Becoming who we are called to be means no less particular when we are held in this epic, indeed cosmic, narrative of God's purposes. Rather, every moment and gesture and word becomes full of infinite potential and worth.  Every breath affords an opportunity for compassion or self-control; forgiveness or hospitality.  That doesn't mean that life is devoid of frustrations and anguish; but it does mean we have a different perspective. 

Jeremiah's intense personal dialogue with God is a case in point.  He is pleading with God. He wants to see some sense of vindication in the face of insults and threats, which he endures for the sake of God.  How can God be indifferent to his situation?

Boyhood is full of Mason's delight in photography, seeing the world creatively and attending to the detail of the mundane and beautiful.  Jeremiah's suffering makes him call to mind his initial joy and delight at being called to speak of God's justice and compassion to God's people.  Being nourished by God's words became a joy and the delight of my heart; he rejoices in his calling.

Mason had to face up to the reality that innate ability and passion weren't enough to fulfil his dream; he had to work hard and face criticism.  Jeremiah balked at the cost of his calling.  The people did not delight in the commandments of God as he did: compassion and mercy were at odds with the intentions of the merrymakers.  He finds himself socially isolated.  His inner life is troubled. He complains that his pain is unceasing; it is like an incurable wound, refusing to be healed.  And just as the teenage Mason rails against his parents and the advice of his teacher, Jeremiah blames God: human insults lead him to think that God is unfaithful like a deceitful brook or waters that fail.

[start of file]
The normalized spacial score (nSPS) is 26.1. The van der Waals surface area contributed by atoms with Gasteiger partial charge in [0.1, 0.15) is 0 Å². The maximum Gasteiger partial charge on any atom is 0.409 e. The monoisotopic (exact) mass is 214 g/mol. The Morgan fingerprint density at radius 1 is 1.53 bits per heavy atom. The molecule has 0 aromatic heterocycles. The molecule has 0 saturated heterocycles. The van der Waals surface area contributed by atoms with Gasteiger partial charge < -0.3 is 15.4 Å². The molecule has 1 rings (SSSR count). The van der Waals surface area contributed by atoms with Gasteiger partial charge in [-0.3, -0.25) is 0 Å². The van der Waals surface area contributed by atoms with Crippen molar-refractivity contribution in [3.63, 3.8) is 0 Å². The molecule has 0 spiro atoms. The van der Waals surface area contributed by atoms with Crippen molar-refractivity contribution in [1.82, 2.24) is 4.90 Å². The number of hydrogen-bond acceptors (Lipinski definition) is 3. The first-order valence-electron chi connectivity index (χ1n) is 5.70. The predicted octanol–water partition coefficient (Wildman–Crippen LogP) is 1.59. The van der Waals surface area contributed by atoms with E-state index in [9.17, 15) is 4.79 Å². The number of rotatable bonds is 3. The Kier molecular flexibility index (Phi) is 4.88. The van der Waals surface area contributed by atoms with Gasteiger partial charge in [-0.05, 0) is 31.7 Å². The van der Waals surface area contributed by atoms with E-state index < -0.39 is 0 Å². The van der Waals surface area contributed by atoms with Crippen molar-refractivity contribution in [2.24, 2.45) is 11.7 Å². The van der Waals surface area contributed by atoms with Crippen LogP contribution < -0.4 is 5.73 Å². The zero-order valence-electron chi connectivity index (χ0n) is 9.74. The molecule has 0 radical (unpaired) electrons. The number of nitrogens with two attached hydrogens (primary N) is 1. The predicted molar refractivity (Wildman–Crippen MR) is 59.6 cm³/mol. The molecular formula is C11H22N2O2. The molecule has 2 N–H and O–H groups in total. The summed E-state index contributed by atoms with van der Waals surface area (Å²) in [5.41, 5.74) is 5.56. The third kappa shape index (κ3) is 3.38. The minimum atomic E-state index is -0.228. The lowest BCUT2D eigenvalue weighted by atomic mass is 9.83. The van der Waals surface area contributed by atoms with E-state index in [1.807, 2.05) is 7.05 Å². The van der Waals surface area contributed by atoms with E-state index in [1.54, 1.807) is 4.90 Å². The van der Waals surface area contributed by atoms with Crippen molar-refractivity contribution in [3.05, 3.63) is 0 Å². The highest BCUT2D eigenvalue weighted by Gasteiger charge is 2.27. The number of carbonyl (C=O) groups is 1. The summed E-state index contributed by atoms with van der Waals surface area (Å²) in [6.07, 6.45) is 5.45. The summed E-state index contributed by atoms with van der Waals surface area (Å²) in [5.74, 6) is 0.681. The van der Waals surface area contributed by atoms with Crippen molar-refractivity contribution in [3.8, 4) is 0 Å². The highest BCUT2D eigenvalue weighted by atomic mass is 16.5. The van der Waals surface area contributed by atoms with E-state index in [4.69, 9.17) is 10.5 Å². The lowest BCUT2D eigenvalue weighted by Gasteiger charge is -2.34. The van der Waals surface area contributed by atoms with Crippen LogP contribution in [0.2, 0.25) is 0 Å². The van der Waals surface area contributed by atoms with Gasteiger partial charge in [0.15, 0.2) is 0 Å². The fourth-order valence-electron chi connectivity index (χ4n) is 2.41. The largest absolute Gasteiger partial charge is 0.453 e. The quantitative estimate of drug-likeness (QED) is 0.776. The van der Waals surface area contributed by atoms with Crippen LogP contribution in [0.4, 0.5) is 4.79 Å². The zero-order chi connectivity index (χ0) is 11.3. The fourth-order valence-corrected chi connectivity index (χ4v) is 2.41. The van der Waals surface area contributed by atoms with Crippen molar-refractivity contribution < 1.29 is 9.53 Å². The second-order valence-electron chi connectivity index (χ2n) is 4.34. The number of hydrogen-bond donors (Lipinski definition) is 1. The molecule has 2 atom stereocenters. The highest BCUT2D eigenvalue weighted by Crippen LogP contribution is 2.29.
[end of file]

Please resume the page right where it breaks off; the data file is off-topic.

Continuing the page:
God's words of assurance are not cheap comfort.  He doesn't meet Jeremiah's disillusionment by offering him an easy way out, or by allowing him to give up.  Instead he brings him back to focus on his original calling.  He tells him to continue to be a prophet; to continue to utter what is precious. Rather than speaking popular and worthless words, he must keep speaking the challenging words of God's expectations of justice.  If he keeps holding before God's people the vision of who they are called to be, they will turn to him.  The wicked and ruthless will not prevail. God says:   I am with you to save and deliver you.


I am with you are the words that Paul hears when he too is need of assurance in Corinth.  The picture presented to us in Acts is one of stability and turbulence.  Paul has been called to witness to the good news of Christ Jesus in the commercial and cosmopolitan city of Corinth.  There he finds security with Aquila and Priscilla.  He has financial independence and a workshop located in the heart of the social marketplace; he has colleagues who, because of their trade contacts, open up new networks for proclaiming the Gospel; his proximity to the synagogue gives him the opportunity for testimony and debate.